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SSDs still rule the NAND flashmarket

Posted: 25 Aug 2010     Print Version  Bookmark and Share

Keywords:NAND flash  solid state drives  SSD  storage 

Back in 2007, research house International Data Corp. (IDC) forecast that the SSD market would hit Rs.25,363.20 crore ($5.4 billion) by 2011 and that mass adoption would occur by 2011 or 2012. But this week, Mario Morales, an analyst with IDC, admitted that mass market adoption of SSDs is still "a generation or two away."

And SSDs have not exactly driven NAND demand, as previously predicted. SSDs are expected to make up only 6.1 per cent of worldwide NAND bit shipments in 2010, according to IDC. By 2013, SSDs are expected to make up only 9 per cent of worldwide NAND bit shipments, according to the firm.

That pales in comparison to mobile phones, which are expected to make up 36.1 per cent of NAND bit shipments this year and 38.9 per cent in 2013, according to IDC. In 2010, mobile phones are expected to be the biggest market for NAND bit shipments, followed by MP3 players (21.5 per cent), DSCs (17.3 per cent), USB drives (10.5 per cent), and then SSDs.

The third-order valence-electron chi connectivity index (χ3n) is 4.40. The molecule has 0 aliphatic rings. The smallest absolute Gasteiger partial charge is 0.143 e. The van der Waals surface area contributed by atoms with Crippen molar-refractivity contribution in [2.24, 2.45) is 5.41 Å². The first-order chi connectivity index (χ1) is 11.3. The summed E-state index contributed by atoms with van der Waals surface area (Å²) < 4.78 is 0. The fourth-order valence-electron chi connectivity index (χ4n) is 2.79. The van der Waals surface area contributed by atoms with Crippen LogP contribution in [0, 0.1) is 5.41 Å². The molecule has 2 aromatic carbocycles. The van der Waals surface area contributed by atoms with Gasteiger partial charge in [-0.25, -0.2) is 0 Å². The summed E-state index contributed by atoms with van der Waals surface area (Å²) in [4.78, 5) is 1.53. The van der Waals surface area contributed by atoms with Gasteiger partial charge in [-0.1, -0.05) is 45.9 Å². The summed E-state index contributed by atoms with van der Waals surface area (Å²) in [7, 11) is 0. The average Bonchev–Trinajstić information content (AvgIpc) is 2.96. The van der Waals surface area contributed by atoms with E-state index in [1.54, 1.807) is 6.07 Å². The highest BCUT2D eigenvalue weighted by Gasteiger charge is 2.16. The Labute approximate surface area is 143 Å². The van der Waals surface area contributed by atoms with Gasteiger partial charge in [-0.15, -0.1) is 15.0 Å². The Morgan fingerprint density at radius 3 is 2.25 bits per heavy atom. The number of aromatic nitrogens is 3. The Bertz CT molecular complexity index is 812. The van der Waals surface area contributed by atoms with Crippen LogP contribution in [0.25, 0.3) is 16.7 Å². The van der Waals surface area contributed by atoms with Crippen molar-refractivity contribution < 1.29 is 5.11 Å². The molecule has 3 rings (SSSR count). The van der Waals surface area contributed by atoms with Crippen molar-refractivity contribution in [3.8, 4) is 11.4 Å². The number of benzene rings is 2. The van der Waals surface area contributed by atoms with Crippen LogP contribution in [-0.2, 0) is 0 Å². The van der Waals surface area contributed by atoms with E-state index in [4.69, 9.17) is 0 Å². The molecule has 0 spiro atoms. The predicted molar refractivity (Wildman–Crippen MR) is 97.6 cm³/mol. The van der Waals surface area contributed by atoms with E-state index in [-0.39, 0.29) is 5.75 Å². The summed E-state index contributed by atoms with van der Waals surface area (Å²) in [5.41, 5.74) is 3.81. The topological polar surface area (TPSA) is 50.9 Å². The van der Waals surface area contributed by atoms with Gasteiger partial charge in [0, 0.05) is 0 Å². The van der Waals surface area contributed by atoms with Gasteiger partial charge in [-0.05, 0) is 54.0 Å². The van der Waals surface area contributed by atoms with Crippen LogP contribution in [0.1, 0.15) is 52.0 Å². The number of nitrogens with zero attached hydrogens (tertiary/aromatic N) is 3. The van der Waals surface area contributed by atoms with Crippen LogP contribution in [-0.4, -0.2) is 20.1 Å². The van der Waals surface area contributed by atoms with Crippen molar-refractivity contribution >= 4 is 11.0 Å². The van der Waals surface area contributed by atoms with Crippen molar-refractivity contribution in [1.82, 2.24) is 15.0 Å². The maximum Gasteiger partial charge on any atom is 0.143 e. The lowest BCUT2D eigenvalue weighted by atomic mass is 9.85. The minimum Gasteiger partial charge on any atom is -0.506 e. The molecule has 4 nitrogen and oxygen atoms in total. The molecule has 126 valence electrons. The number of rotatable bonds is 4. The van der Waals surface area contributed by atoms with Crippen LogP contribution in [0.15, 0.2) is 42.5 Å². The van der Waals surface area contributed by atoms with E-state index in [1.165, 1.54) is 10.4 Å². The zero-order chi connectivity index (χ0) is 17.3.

Needed change
SSDs still hold promise, but Morales said the dynamics must change on several fronts, such as cost and marketing, before these products become mass market wonders.

Morales said the SSD vendors have suffered from several false starts. ''Most companies are targeting the wrong markets,'' he said. ''Most are looking at PCs.''

The consumer PC market is tough, given that OEMs are still inclined to bundle their products with cheaper HDDs. Instead of PCs, SSD vendors should be looking at niche-oriented applications like portable games, tablet PCs and others, where HDDs are not in play, Morales said.

Cost is still the biggest stumbling block for SSDs to gain wider acceptance. In sub-1in form factors, SSDs have caught up with HDDs in terms of price parity, he said. But SSDs are still twice as expensive as HDDs in 1.8in and 2.5in form factors, he said.

HDDs continue to have an advantage, in part because NAND cost reductions have not kept pace. From 2002 to 2007, NAND prices dropped by an average of 50 per cent a year, thereby driving demand and new applications, he said. In 2010, NAND prices are expected to fall by only 20 per cent or less, Morales said.

That's good news for the NAND vendors, which are seeking profits to shore their bottom lines. But that's bad for SSD makers, which are trying to drive down costs. The real key in driving down SSD costs are the shift to 3b per cell and 4b per cell NAND, which could be cheaper than traditional 2b per cell NAND, Morales added.

After two years of inflated prices, NAND flash memory at the end of 2010 is set to return to the key Rs.46.97 ($1)/MB level, according to iSuppli Corp. This is considered a key threshold to drive adoption of SSDs, but the cost reduction may come ''too late to help the struggling SSD market,'' according to the market research firm.


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